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Whenever I hear the word ‘tots,’ I think of Napoleon — Dynamite, that is, not Bonaparte.

Bully kid: “Napoleon, give me some of your tots.”

Napoleon Dynamite: “No! Go find your own!”

Napoleon understood that tater tots are precious pearls not to be thrown away to swine or school bullies. But are all tots created equal? That’s the question burning in the souls of my teenage boys who regularly channel the spirit of Dynamite.

I sat husband Patrick down for some potato-tot goodness to answer the tot-equality question. The teenage boys flew in like vultures after the testing.

We started with the low-price leaders. Great Value Taters ($1.97 for 32 ounces at Walmart) had too much crust, not enough insides, and too much salt. Market Pantry Potato Puffs ($1.97 for 32 ounces at Target) fared better. “I bite into it and get a sense that I am eating a potato dish rather than potato tots. A nice balance between soft and crunchy, steamy inside...”

As Patrick continued to opine, I dished him a plate of Trader Joe’s Potato Tots ($2.29 for 32 ounces). It was another keeper. “I have no complaints with this — nice crunchy crust on the outside that gives way to a soft inside that tastes of chunks of potatoes, not homogeneous goo.”

365 Organic Tater Puffs ($2.69 for 16 ounces at Whole Foods) were bland. “Tastes like the school-cafeteria tater tots. The crust is disappointing, chewy instead of crunchy.”

Albertson’s Potato Rounds ($3.99 for 32 ounces): “The outside of this tot reminds me of a breaded fish stick, not a potato tot.”

365 Tater Puffs ($2.99 for 32 ounces at Whole Foods) suffered in the breading department as well. “Another fish-stick feeling, and bits of this crust are crunchy but other large parts are not. Most of the crust is thin and insipid, and the inside is mushy. It’s like the difference between real mashed potatoes and boxed potato buds. With the former you taste chunks of potato, there’s some chew. With the latter, it’s just homogenous potato mush.”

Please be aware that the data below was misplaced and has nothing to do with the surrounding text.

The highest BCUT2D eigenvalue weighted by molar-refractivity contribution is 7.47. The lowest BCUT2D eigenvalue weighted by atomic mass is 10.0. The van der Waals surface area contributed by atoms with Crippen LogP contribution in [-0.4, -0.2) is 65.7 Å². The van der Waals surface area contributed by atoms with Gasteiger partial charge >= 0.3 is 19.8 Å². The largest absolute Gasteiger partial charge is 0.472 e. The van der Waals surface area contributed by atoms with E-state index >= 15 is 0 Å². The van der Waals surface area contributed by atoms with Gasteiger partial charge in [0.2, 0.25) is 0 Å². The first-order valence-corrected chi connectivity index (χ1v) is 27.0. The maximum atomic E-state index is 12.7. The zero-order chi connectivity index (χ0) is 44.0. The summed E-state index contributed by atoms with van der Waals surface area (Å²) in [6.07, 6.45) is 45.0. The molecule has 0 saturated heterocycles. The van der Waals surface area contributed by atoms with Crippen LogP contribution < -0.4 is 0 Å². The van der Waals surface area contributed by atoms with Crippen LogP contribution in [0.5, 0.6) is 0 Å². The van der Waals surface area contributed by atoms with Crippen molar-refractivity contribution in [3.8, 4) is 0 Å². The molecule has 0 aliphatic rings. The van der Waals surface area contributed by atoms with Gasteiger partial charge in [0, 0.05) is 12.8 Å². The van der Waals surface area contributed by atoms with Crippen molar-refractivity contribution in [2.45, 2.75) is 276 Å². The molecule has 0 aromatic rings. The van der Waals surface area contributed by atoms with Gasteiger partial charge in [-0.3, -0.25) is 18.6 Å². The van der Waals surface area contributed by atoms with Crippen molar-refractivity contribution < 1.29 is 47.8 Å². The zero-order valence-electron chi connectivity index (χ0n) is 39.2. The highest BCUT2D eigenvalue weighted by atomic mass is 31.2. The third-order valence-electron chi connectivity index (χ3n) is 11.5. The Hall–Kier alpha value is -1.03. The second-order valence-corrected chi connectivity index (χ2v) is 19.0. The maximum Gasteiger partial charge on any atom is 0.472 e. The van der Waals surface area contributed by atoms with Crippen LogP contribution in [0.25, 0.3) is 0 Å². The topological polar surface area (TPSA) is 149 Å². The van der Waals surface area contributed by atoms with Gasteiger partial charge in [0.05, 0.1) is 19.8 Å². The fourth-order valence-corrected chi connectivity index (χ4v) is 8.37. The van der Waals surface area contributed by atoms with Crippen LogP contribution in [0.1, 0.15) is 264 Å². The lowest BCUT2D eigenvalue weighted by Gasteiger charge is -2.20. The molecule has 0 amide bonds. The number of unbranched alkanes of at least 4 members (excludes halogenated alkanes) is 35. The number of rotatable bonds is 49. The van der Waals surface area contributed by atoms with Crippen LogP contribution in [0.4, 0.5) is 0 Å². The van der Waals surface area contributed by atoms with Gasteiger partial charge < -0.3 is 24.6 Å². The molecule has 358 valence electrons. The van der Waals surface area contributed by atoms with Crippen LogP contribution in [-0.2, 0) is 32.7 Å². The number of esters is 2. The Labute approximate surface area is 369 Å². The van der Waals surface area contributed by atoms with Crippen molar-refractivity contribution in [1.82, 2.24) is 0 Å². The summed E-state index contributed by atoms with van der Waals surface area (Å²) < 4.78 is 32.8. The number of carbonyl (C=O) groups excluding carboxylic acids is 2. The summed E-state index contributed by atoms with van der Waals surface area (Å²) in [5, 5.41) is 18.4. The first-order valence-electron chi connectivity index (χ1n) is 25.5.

Open Nature Tater Puffs ($3.79 for 32 ounces at Vons) touted its 100 percent natural quality. “No disodium dihydrogen pyrophosphate,” I read.

“Well, thank goodness for that. What the heck is disodium dihydrogen pyrophosphate?” Patrick laughed. “The crust doesn’t stand up to the fork. You touch it, and it falls apart on the plate. But my biggest complaint is something that doesn’t taste like potatoes.”

“This is what my mind pictures when I think tots,” I said, eyeing the package of Ore-Ida Tater Tots ($3.99 for 32 ounces at Ralphs).

“It’s funny how you become a snob after you taste a bunch of these,” laughed Patrick. “The inside on these is pasty and the crust is thin and forgettable.”

Ore-Ida Crispy Crowns ($2.99 for 30 ounces at Target) were shaped like little discs. “These are all crust, not enough filling,” Patrick complained. “The flat, skinny shape makes for too low an inside-to-crust ratio. And what there is of the inside tastes like school paste.”

Ore-Ida Extra Crispy Tater Tots ($3.99 for 28 ounces at Ralphs) also suffered from the fishstick effect. “The inside is too mushy. I would never have guessed these were the ‘extra crispy’ variety. There were others that had a crispier crust.”

Ralph’s Tater Bites ($2.49 for 32 ounces) didn’t pass the taste test. “My first thought is ‘salty.’ I would like the outer crust to be more substantial than this.”

Its flat cousin, Ralph’s Tater Rounds ($2.49 for 30 ounces), was also a loser. “With these flat, disc-shaped taters, your mouth doesn’t get to spend enough time with the filling. The essence of tater tot-ness is the balance between crust and steamy insides,” said Patrick. “And they’re awfully greasy.”

Cascadian Farms Spud Puppies — love the name — ($3.49 for 16 ounces at Sprouts) had the lightest color of the tasting. “Nice potato-ey flavor on the inside,” offered Patrick. “These are passable.”

We hit another winner with Safeway Tater Treats ($2.29 for 32 ounces at Vons). “This has the contrasting textures you are looking for — crunchy crust and steamy, slightly chunky inside. It’s close to tot perfection.”

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